Incumbents on Review: Councilman at Large Allan Domb

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COUNCILMAN at Large Allan Domb

In four years on City Council, developer Allan Domb has made a name for himself as having a keen eye for the intricacies of municipal finance.

“I’m the one who raised their hand and identified $33 million unaccounted in the City budget, identified seven financial accounts that had not been balanced, going back seven years,” Domb said. Controller Rebecca Rhynhart later confirmed his finding; the mayor assembled a task force to address the problem, which is now 99.5% reconciled.

Domb has introduced a bill that allows any Council member to ask for financial analyses of jobs gained vs. jobs lost in any piece of legislation.

He questioned the City’s purchase of the old Provident Mutual Building at 46th & Market Streets without an appraisal – something no private real-estate developer would dream of doing.
“I have identified many areas of the budget where we can save money,” Domb asserted.

“Government is not efficient.” He asks, for instance, why, given a drop of 40% in the prison population, its budget has scarcely budged from around $380 million. Surely it can be cut by at least 20%, he argues.

But good business, he says, is driven by a more-important factor: good education. Domb donates his entire City Council salary to numerous schools.

His concern with schooling was apparent even before he entered politics. He has long engaged with Cristo Rey Charter School to allow some students to work one day a week at his company – an idea he would like to see implemented by others citywide. “It exposes them to the world,” he said.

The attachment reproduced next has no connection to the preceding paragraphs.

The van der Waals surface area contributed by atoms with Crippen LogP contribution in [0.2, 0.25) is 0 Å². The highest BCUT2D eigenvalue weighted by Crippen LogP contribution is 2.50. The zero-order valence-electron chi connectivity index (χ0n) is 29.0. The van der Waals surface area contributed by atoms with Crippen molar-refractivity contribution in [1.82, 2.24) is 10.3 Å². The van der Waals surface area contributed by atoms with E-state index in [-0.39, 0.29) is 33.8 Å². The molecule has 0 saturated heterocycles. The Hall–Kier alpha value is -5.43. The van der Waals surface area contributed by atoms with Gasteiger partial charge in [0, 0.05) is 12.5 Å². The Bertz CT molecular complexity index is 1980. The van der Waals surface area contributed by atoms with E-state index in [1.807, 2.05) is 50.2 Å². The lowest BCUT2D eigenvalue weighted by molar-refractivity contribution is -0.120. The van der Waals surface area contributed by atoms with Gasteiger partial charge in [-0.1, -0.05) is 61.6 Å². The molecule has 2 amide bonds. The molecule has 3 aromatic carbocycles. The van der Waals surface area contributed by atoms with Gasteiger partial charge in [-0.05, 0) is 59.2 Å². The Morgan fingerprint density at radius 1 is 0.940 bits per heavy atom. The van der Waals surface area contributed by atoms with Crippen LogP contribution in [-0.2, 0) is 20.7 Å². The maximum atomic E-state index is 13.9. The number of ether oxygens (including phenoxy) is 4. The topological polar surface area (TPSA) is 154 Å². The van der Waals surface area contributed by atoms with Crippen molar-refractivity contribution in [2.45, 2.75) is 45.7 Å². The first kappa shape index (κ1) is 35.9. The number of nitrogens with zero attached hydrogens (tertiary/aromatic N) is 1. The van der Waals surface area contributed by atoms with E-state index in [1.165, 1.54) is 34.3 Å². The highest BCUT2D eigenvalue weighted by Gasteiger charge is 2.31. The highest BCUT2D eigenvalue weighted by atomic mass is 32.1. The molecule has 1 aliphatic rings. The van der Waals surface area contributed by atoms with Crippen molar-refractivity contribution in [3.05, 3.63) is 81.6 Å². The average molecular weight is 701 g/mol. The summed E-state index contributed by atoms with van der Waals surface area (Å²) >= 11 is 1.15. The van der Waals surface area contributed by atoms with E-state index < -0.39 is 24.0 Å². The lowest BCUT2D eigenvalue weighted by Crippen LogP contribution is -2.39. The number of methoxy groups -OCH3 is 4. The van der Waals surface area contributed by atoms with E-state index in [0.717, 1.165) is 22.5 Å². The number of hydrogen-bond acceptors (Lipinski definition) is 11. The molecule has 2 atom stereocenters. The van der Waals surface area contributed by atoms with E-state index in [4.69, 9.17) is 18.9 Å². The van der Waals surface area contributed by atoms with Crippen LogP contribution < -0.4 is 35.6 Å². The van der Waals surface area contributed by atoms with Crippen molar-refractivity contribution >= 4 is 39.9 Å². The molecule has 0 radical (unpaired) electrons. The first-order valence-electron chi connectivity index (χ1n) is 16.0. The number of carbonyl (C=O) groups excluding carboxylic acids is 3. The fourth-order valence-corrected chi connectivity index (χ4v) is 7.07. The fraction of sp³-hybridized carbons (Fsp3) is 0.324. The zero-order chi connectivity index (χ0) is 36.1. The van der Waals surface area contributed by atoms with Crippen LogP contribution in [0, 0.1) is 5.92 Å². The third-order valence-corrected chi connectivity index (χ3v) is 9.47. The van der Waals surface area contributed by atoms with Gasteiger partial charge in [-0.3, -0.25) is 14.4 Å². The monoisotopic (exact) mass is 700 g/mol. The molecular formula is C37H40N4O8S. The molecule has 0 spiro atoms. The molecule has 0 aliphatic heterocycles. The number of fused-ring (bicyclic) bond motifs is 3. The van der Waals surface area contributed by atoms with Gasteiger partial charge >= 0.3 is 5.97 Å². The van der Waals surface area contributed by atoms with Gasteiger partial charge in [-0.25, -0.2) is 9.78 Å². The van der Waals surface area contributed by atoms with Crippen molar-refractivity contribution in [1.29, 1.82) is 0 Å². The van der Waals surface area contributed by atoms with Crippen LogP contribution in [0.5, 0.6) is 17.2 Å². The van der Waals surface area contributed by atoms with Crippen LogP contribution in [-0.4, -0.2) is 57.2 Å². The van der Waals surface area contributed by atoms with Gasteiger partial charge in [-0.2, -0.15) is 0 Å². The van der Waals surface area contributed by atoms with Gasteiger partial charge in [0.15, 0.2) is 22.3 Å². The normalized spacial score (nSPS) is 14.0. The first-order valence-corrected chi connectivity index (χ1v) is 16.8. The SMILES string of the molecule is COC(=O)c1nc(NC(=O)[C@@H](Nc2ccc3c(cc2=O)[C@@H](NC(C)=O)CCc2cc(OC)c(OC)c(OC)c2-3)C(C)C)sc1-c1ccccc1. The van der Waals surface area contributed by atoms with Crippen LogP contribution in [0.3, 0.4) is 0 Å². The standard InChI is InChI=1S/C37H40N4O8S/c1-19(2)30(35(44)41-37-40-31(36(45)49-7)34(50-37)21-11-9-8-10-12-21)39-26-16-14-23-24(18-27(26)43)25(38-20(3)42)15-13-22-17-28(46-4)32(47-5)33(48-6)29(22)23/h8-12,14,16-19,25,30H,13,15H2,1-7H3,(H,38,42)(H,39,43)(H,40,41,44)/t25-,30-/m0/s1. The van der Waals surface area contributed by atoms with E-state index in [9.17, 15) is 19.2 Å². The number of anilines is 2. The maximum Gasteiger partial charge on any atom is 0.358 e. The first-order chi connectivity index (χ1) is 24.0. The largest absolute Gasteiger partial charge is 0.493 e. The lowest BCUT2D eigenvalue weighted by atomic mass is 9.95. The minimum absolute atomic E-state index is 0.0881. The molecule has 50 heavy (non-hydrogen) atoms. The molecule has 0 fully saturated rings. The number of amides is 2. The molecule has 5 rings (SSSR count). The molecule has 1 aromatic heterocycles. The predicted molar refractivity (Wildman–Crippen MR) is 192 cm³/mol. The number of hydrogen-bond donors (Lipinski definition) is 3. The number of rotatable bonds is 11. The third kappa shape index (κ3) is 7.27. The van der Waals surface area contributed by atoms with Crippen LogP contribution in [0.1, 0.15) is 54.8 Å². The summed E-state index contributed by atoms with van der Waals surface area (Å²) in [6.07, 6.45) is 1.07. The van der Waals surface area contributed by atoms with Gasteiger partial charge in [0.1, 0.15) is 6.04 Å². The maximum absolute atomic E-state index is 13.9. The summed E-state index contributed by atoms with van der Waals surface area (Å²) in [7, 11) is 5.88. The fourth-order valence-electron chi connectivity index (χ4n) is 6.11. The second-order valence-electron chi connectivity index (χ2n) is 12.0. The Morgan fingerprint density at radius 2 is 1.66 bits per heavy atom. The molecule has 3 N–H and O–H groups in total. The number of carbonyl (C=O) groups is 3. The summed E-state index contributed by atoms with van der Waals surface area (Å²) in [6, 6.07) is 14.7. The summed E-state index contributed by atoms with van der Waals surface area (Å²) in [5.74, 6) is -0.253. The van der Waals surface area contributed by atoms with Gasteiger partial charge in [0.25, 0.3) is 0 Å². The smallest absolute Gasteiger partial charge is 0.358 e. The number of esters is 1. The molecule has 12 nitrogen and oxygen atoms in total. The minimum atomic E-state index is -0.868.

Domb introduced a resolution supported by all his colleagues for the Commonwealth of Pennsylvania to provide mandatory financial-literacy and coding education pre-K-12 in all schools as well as mandatory education in entrepreneurship in grades 7-12.

“If we did that, we would be the leader in the U.S.,” he urged. “It would change the trajectory of our city, battle poverty and improve lives of our children by preparing them for tomorrow’s economy.”

When he first ran for office, Domb won just five endorsements. This time around, he is backed by the Democratic Party; many unions; Govs. Tom Wolf and Ed Rendell; former Mayor John Street; Council colleague Derek Green; and Congressmen Dwight Evans and Brendan Boyle.
One signatory conspicuously missing, though: Mayor Kenney. Domb’s scrutiny of the administration may have yanked a few chains there.

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